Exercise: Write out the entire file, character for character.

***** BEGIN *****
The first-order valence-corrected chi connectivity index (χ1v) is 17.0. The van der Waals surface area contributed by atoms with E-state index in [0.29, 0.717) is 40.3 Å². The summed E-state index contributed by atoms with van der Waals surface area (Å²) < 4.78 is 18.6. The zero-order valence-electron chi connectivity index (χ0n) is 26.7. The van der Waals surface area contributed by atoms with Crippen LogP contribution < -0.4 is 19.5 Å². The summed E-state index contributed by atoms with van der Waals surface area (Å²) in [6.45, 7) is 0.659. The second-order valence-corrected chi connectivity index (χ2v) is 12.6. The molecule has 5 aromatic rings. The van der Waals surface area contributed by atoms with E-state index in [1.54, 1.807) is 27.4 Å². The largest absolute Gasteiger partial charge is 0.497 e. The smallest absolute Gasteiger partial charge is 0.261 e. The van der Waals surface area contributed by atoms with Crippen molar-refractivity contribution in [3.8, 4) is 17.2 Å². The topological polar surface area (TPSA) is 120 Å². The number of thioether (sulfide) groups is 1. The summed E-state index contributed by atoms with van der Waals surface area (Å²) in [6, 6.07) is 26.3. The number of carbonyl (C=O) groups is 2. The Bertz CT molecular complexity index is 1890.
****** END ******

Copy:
The first-order valence-corrected chi connectivity index (χ1v) is 17.0. The van der Waals surface area contributed by atoms with E-state index in [0.29, 0.717) is 40.3 Å². The summed E-state index contributed by atoms with van der Waals surface area (Å²) < 4.78 is 18.6. The zero-order valence-electron chi connectivity index (χ0n) is 26.7. The van der Waals surface area contributed by atoms with Crippen LogP contribution < -0.4 is 19.5 Å². The summed E-state index contributed by atoms with van der Waals surface area (Å²) in [6.45, 7) is 0.659. The second-order valence-corrected chi connectivity index (χ2v) is 12.6. The molecule has 5 aromatic rings. The van der Waals surface area contributed by atoms with E-state index in [1.54, 1.807) is 27.4 Å². The largest absolute Gasteiger partial charge is 0.497 e. The smallest absolute Gasteiger partial charge is 0.261 e. The van der Waals surface area contributed by atoms with Crippen molar-refractivity contribution in [3.8, 4) is 17.2 Å². The topological polar surface area (TPSA) is 120 Å². The number of thioether (sulfide) groups is 1. The summed E-state index contributed by atoms with van der Waals surface area (Å²) in [6, 6.07) is 26.3. The number of carbonyl (C=O) groups is 2. The Bertz CT molecular complexity index is 1890.